George R. Stibitz
George R. Stibitz, the first recipient of the Emanuel R. Piore Award, was was born on April 30, 1904 in York, Pennsylvania. He attended Moraine Park, an experimental school in Dayton, Ohio, and graduated from Denison University in 1926 with a Ph. B. in Applied Mathematics. He received an M. S. from Union College in 1927 and a Ph. D. from Cornell University in 1930 in the field of Physics.
Following receipt of his Doctorate he joined Bell Telephone Laboratories where he served as a mathematical consultant. From 1940 to 1945 he was on loan to the Office of Scientific Research and Development. Following World War II, he was an independent consultant in applied mathematics for various government and industrial agencies. In 1964 Dr. Stibitz joined the Department of Physiology at Dartmouth Medical School as a Research Associate. Since that time he has been working primarily on applications of physics, mathematics and computers to biophysical systems. He became a Professor in 1966 and Professor Emeritus in 1970.
At present Dr. Stibitz is working on applications of random walks to diffusion in capillaries, on evaluation of dissociation coefficients from binding data, and on the determination of the electrical properties of cell membranes.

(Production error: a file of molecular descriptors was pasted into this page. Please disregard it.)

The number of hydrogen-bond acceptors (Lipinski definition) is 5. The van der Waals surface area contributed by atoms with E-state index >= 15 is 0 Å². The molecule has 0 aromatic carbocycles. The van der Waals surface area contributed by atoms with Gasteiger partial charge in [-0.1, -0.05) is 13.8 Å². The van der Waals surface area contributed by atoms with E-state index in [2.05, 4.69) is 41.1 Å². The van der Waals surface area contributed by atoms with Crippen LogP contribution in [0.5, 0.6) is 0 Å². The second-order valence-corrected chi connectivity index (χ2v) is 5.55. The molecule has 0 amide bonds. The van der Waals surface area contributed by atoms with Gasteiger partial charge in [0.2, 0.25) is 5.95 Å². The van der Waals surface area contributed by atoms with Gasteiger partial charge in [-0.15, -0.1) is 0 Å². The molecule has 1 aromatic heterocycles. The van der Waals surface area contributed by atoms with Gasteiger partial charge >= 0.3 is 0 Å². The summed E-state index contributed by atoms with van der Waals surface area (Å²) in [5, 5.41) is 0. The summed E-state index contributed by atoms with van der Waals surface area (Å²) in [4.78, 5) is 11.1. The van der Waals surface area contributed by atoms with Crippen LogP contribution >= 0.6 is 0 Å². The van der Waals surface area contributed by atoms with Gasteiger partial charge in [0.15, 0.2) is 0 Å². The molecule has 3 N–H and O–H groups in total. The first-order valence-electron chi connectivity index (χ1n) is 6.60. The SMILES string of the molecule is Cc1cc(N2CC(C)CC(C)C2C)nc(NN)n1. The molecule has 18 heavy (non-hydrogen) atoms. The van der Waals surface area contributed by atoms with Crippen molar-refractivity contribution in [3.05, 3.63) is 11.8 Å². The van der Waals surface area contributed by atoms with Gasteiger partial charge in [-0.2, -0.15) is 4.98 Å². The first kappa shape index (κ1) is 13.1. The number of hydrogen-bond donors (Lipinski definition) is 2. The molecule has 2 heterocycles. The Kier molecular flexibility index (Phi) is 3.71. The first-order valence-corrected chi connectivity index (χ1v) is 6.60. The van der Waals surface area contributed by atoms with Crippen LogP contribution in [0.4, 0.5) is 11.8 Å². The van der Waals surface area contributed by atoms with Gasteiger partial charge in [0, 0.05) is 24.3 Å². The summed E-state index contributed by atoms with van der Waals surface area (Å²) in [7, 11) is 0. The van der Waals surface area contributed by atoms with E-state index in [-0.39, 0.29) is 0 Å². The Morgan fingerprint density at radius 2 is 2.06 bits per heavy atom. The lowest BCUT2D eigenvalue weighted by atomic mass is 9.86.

Dr. Stibitz is internationally recognized as one of the major figures in the development of the modern digital computer. His interest in computers arose from an assignment in 1937 to study the magneto-mechanics of telephone relays; he turned his attention to the binary circuits controlled by the relays, to the arithmetic operations expressible in binary form, and in November 1937, to the construction of a 2-digit binary adder.
The next year, with the help of S. B. Williams of Bell Labs, he developed a full-scale calculator for complex arithmetic. This computer was operational late in 1939 and was demonstrated in 1940 by remote control between Hanover, New Hampshire and New York. Several binary computers of greater sophistication were designed and built in collaboration with S. B. Williams and E. G. Andrews, also of Bell Labs. In these computers were introduced the excess- 3 code, floating decimal arithmetic, self-checking circuits, jump program instructions, taped programs and "table-hunting" sub-computers.
Dr. Stibitz is the recipient of the Harry Goode Award of the American Federation of Information Processing Societies (1965) and an Honorary Doctorate of Science from Denison University (1966).
He has a wide range of interests and hobbies including painting, construction of electronic musical instruments, and generation of energy from wind power. George Stibitz and his wife, Dorothea, who have two daughters, reside near Dartmouth where he is continuing his research on the mathematical analysis of medical questions.